Inferno: The Devastation of Hamburg, 1943, Keith Lowe

Inferno: The Devastation of Hamburg, 1943, Keith Lowe

This is without doubt the best book I have yet read on the Allied bombing campaign against Germany during the Second World War. It concentrates on one incident in that campaign, the "battle of Hamburg" of 24 July-3 August 1943. This saw the RAF and the USAAF cooperate in an attempt to wipe the key German port city of Hamburg off the map, or at least knock it out of the war. In the process they carried out six major raids, killing 45,000 people and for a short period caused a major panic in most of the German high command.

The book is divided into three parts. Part One looks at the history of Hamburg and the rise of the Nazis, and provides us with some interesting background material.

Part Two looks at the actual bombing itself, beginning with a look at the wider bombing campaign, then the planning for the attack on Hamburg and then moves on to look at each of the raids in turn. Here Lowe follows the same order of events as the raids themselves, starting with the bomber crews on their bases in England, following them to Hamburg and back, and then taking us down into the streets of the city.

Part Three looks at the aftermath of the bombing, from the immediate aftermath of the raids to the post-war memorials and the debates that followed

Inevitably this is a somber book. Every heavy air raid caused casualties, often in particularly gruesome ways, but the bombing of Hamburg triggered the largest firestorm yet seen, which resulted in scenes of a truly horrific nature, which Lowe should not and does not avoid.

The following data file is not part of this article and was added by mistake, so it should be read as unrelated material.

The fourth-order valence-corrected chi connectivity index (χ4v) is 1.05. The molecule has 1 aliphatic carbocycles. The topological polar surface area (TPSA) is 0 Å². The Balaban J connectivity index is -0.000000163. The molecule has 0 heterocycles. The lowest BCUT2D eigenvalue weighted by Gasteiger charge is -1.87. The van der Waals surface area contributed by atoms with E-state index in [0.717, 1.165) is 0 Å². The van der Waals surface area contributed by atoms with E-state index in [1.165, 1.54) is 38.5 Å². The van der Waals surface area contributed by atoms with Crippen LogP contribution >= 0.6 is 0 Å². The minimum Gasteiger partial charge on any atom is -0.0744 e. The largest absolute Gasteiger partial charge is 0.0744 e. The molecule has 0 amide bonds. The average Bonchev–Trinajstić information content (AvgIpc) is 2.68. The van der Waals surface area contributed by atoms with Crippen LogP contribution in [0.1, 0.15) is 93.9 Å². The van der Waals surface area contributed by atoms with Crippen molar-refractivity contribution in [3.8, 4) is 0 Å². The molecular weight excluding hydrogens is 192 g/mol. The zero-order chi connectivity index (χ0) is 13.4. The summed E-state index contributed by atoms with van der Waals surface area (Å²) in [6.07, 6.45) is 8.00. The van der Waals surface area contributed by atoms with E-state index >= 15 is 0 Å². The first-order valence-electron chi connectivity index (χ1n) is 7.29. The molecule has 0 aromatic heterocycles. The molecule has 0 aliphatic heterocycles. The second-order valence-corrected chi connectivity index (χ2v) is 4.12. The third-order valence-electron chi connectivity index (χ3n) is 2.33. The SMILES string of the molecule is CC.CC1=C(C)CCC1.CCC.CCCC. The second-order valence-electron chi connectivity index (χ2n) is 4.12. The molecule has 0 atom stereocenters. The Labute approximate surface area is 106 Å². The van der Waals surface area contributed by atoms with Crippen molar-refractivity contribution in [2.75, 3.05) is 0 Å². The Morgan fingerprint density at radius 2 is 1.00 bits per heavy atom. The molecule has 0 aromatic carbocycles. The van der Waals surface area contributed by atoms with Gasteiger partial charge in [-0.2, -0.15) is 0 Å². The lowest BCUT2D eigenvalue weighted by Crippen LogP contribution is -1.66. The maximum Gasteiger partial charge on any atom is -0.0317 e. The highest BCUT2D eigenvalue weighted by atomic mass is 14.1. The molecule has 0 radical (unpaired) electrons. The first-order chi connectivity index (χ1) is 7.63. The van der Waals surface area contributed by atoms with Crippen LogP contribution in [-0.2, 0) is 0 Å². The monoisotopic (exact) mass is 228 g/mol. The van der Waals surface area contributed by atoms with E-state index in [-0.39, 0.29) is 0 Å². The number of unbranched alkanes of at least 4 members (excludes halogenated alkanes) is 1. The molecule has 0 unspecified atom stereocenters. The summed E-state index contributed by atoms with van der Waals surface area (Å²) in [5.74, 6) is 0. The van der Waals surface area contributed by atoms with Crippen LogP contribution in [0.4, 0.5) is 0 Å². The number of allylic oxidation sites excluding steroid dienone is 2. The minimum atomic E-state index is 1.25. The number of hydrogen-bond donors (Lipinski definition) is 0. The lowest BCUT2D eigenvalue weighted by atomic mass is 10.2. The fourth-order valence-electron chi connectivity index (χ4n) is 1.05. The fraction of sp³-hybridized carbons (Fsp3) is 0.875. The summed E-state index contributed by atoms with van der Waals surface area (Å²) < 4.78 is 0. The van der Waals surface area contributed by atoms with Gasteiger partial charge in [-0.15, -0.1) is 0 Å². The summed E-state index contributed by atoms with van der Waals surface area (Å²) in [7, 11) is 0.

One of the great strengths of this book are the first hand accounts of the events it describes. Lowe includes eye witness accounts from Allied bomber pilots, German night fighter aces, the people of Hamburg and the slave labourers who were forced to work in the city.

I do have some minor niggles with this book - the author refers to "liberated" Germany on a few occasions, which I feel rather misrepresents the situation - "conquered" or "occupied" would rather better represent the situation at the end of the war. He also comments on the collapse of the German economy after the Allies arrived, especially on the food shortages, without remembering that the wartime German economy depended very largely on slave labour and supplies stolen from occupied Europe, but these are very minor issues.

The final chapter clinches this book's status as a masterpiece. After remaining scrupulously factual throughout the book, here Lowe gives his own conclusions on the Allied bombing campaign. Without this section the catastrophe that befell Hamburg would have entirely without context and the book might have left a rather different taste in the mouth, but Lowe's thoughtful comments on the motivation behind the bombing war and the attitude that he believes we should take to the victims of the bombing provide a brilliantly balanced ending to what deserves to become a classic work of history.

Author: Keith Lowe
Edition: Paperback
Pages: 512
Publisher: Penguin
Year: 2008


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